Of course we’re all writers here, too, and a few of us (unable to join in on this contest), offer our own glimpses:

Caroline Ratajski: I’ve emerged from the Plains of False Inspiration and I am currently stumbling along the border of Desert of Pointless Writing and Encounter With Self-Doubt.

Jaym Gates: I’m somewhere between the Oasis of Malaise and the Fortress of Distractions. I have the book, and it’s probably a decent book, but I have too many other things that need to be done, and no real energy to get back into momentum.

Bear Weiter: With my current novel, I really wallowed in the Plains of False Inspiration for a long time—everything and anything that came to me that seemed special, unique, was considered and explored. It took more time than I had expected to wade through there and get past it. Now I’m mostly working around the Fortress of Distractions, but that’s pretty standard for me—that one I know well, and battle often enough that we’ve almost become friends. Not quite, but almost.

Update: Jeff says “I’ll throw in a couple of extra things into the winner’s packages.” He has refused to elaborate, but free books, free postage, and extra stuff?! You definitely want this.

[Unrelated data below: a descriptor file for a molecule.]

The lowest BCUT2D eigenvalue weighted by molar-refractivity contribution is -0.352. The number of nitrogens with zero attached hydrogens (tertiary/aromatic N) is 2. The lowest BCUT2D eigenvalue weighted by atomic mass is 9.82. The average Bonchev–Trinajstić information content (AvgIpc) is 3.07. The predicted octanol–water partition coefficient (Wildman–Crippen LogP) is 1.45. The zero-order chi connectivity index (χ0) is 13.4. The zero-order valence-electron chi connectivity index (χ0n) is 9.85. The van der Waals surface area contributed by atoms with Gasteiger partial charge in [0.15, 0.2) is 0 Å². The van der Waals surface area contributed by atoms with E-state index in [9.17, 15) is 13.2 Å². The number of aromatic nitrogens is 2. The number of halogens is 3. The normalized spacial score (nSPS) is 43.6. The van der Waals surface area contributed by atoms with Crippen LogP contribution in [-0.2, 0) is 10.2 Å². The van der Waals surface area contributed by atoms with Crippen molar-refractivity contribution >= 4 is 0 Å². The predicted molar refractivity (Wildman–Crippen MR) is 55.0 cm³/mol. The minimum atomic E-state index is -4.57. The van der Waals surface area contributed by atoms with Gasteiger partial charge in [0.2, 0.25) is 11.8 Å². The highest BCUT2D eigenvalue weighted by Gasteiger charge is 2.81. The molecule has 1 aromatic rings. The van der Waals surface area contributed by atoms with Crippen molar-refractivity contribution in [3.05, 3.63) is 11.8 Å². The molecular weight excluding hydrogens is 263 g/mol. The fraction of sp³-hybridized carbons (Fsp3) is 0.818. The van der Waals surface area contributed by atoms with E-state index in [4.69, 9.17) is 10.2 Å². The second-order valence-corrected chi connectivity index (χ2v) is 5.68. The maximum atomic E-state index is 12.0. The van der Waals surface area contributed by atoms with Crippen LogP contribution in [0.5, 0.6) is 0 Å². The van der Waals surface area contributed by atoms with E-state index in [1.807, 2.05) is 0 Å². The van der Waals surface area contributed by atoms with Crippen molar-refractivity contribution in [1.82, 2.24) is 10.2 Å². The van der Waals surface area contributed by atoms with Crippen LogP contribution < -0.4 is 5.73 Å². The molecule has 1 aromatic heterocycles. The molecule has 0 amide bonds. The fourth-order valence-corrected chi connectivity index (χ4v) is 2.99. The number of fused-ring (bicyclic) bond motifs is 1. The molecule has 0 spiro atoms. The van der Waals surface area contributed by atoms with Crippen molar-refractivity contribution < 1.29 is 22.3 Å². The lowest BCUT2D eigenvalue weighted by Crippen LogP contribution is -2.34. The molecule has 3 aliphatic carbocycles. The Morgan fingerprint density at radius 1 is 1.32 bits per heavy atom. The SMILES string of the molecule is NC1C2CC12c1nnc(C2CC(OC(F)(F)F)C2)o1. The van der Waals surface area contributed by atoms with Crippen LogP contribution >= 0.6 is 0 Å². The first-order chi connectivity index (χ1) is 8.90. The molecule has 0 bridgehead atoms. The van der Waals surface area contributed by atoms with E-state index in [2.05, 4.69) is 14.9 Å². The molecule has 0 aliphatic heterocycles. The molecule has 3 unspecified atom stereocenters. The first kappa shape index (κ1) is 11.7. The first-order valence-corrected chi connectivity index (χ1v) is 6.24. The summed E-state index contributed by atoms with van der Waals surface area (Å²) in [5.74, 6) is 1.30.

*Because this is a contest, a few quick notes. You must be 18 or older to enter—I know, that sucks, but it simplifies things legally. If you’re under 18, get one of your parents to enter for you. Three winners will be selected at random from all of the posted comments—we reserve the right to not approve your comment for spamming or inappropriateness (rudeness, tastelessness, and excessive profanity all fit in here). If you post a comment and use a bogus email address (yeah, I said bogus), you get nothing! No purchase is necessary to win—and we’re not selling anything anyway. Postage will be taken care of, but it may take a while for the books to arrive should you live outside of the US. The contest is open through October.